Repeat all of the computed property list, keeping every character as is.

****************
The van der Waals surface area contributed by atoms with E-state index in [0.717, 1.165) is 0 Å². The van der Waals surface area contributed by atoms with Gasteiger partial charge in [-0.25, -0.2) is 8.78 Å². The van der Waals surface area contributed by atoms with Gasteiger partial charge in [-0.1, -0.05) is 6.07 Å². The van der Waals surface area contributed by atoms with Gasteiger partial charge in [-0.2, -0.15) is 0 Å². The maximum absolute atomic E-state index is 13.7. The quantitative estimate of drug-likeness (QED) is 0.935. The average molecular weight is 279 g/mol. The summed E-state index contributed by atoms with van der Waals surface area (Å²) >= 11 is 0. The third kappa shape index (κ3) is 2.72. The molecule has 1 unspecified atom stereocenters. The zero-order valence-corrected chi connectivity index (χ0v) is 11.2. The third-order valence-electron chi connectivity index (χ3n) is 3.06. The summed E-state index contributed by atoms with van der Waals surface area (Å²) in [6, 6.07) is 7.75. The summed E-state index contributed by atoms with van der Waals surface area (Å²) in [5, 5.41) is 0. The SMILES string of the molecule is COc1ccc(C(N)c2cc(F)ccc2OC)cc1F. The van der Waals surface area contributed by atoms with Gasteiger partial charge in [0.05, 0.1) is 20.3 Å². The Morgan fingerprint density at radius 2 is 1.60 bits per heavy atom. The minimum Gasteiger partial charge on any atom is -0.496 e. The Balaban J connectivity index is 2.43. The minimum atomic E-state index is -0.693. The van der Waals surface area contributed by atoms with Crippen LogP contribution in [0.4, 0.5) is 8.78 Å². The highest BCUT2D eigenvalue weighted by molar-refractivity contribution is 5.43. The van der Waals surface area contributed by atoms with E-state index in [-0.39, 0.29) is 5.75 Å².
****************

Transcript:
The van der Waals surface area contributed by atoms with E-state index in [0.717, 1.165) is 0 Å². The van der Waals surface area contributed by atoms with Gasteiger partial charge in [-0.25, -0.2) is 8.78 Å². The van der Waals surface area contributed by atoms with Gasteiger partial charge in [-0.1, -0.05) is 6.07 Å². The van der Waals surface area contributed by atoms with Gasteiger partial charge in [-0.2, -0.15) is 0 Å². The maximum absolute atomic E-state index is 13.7. The quantitative estimate of drug-likeness (QED) is 0.935. The average molecular weight is 279 g/mol. The summed E-state index contributed by atoms with van der Waals surface area (Å²) >= 11 is 0. The third kappa shape index (κ3) is 2.72. The molecule has 1 unspecified atom stereocenters. The zero-order valence-corrected chi connectivity index (χ0v) is 11.2. The third-order valence-electron chi connectivity index (χ3n) is 3.06. The summed E-state index contributed by atoms with van der Waals surface area (Å²) in [6, 6.07) is 7.75. The summed E-state index contributed by atoms with van der Waals surface area (Å²) in [5, 5.41) is 0. The SMILES string of the molecule is COc1ccc(C(N)c2cc(F)ccc2OC)cc1F. The van der Waals surface area contributed by atoms with Gasteiger partial charge in [0.05, 0.1) is 20.3 Å². The Morgan fingerprint density at radius 2 is 1.60 bits per heavy atom. The minimum Gasteiger partial charge on any atom is -0.496 e. The Balaban J connectivity index is 2.43. The minimum atomic E-state index is -0.693. The van der Waals surface area contributed by atoms with Crippen LogP contribution in [0.4, 0.5) is 8.78 Å². The highest BCUT2D eigenvalue weighted by molar-refractivity contribution is 5.43. The van der Waals surface area contributed by atoms with E-state index in [-0.39, 0.29) is 5.75 Å².